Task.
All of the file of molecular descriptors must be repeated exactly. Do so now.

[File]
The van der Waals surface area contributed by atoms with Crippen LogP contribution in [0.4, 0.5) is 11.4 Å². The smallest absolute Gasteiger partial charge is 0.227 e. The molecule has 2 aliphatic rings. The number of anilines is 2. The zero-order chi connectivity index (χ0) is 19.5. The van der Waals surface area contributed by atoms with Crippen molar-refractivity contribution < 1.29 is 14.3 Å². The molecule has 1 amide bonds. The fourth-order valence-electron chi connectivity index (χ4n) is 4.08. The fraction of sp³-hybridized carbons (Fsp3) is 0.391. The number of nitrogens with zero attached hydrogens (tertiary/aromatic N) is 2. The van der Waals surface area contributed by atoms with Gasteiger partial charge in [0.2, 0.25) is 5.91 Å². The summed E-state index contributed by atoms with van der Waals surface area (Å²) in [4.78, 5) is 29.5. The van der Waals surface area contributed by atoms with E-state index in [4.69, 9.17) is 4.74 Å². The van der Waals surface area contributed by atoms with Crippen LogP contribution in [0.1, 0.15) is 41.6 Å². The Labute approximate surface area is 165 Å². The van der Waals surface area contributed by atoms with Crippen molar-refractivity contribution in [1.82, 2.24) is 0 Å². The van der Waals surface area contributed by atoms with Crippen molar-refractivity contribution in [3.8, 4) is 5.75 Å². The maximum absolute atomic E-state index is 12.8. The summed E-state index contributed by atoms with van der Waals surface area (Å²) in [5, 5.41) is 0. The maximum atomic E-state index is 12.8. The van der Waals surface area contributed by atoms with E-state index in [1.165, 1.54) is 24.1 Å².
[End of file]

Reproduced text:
The van der Waals surface area contributed by atoms with Crippen LogP contribution in [0.4, 0.5) is 11.4 Å². The smallest absolute Gasteiger partial charge is 0.227 e. The molecule has 2 aliphatic rings. The number of anilines is 2. The zero-order chi connectivity index (χ0) is 19.5. The van der Waals surface area contributed by atoms with Crippen molar-refractivity contribution < 1.29 is 14.3 Å². The molecule has 1 amide bonds. The fourth-order valence-electron chi connectivity index (χ4n) is 4.08. The fraction of sp³-hybridized carbons (Fsp3) is 0.391. The number of nitrogens with zero attached hydrogens (tertiary/aromatic N) is 2. The van der Waals surface area contributed by atoms with Gasteiger partial charge in [0.2, 0.25) is 5.91 Å². The summed E-state index contributed by atoms with van der Waals surface area (Å²) in [4.78, 5) is 29.5. The van der Waals surface area contributed by atoms with E-state index in [4.69, 9.17) is 4.74 Å². The van der Waals surface area contributed by atoms with Crippen LogP contribution in [0.1, 0.15) is 41.6 Å². The Labute approximate surface area is 165 Å². The van der Waals surface area contributed by atoms with Crippen molar-refractivity contribution in [1.82, 2.24) is 0 Å². The van der Waals surface area contributed by atoms with Crippen molar-refractivity contribution in [3.8, 4) is 5.75 Å². The maximum absolute atomic E-state index is 12.8. The summed E-state index contributed by atoms with van der Waals surface area (Å²) in [5, 5.41) is 0. The maximum atomic E-state index is 12.8. The van der Waals surface area contributed by atoms with E-state index in [1.165, 1.54) is 24.1 Å².